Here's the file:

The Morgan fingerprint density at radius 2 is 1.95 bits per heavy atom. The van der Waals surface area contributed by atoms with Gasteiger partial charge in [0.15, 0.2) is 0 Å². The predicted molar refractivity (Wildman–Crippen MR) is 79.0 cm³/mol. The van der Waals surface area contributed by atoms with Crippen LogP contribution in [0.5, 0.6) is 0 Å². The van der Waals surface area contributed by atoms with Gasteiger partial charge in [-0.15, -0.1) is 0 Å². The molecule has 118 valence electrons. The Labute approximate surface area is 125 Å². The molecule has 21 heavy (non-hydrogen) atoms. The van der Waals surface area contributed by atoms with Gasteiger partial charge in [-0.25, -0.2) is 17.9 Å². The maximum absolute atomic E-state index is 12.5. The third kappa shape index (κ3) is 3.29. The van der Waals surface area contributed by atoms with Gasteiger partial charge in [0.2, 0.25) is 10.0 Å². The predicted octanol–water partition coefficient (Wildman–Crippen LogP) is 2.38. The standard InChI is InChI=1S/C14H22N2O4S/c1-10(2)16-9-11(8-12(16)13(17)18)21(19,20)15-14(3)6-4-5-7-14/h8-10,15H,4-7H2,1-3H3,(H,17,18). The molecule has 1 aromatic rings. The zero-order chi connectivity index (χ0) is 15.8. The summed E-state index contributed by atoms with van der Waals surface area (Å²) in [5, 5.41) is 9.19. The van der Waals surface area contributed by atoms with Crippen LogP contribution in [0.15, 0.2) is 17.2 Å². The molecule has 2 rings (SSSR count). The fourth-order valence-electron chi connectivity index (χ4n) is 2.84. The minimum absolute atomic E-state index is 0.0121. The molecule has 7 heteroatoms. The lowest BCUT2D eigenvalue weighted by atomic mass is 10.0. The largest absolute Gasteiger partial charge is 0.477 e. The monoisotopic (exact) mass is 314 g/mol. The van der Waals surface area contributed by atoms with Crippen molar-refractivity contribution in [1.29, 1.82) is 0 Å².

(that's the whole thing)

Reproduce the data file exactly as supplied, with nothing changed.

The Morgan fingerprint density at radius 2 is 1.95 bits per heavy atom. The van der Waals surface area contributed by atoms with Gasteiger partial charge in [0.15, 0.2) is 0 Å². The predicted molar refractivity (Wildman–Crippen MR) is 79.0 cm³/mol. The van der Waals surface area contributed by atoms with Crippen LogP contribution in [0.5, 0.6) is 0 Å². The van der Waals surface area contributed by atoms with Gasteiger partial charge in [-0.15, -0.1) is 0 Å². The molecule has 118 valence electrons. The Labute approximate surface area is 125 Å². The molecule has 21 heavy (non-hydrogen) atoms. The van der Waals surface area contributed by atoms with Gasteiger partial charge in [-0.25, -0.2) is 17.9 Å². The maximum absolute atomic E-state index is 12.5. The third kappa shape index (κ3) is 3.29. The van der Waals surface area contributed by atoms with Gasteiger partial charge in [0.2, 0.25) is 10.0 Å². The predicted octanol–water partition coefficient (Wildman–Crippen LogP) is 2.38. The standard InChI is InChI=1S/C14H22N2O4S/c1-10(2)16-9-11(8-12(16)13(17)18)21(19,20)15-14(3)6-4-5-7-14/h8-10,15H,4-7H2,1-3H3,(H,17,18). The molecule has 1 aromatic rings. The zero-order chi connectivity index (χ0) is 15.8. The summed E-state index contributed by atoms with van der Waals surface area (Å²) in [5, 5.41) is 9.19. The van der Waals surface area contributed by atoms with Crippen LogP contribution in [0.15, 0.2) is 17.2 Å². The molecule has 2 rings (SSSR count). The fourth-order valence-electron chi connectivity index (χ4n) is 2.84. The minimum absolute atomic E-state index is 0.0121. The molecule has 7 heteroatoms. The lowest BCUT2D eigenvalue weighted by atomic mass is 10.0. The largest absolute Gasteiger partial charge is 0.477 e. The monoisotopic (exact) mass is 314 g/mol. The van der Waals surface area contributed by atoms with Crippen molar-refractivity contribution in [1.29, 1.82) is 0 Å².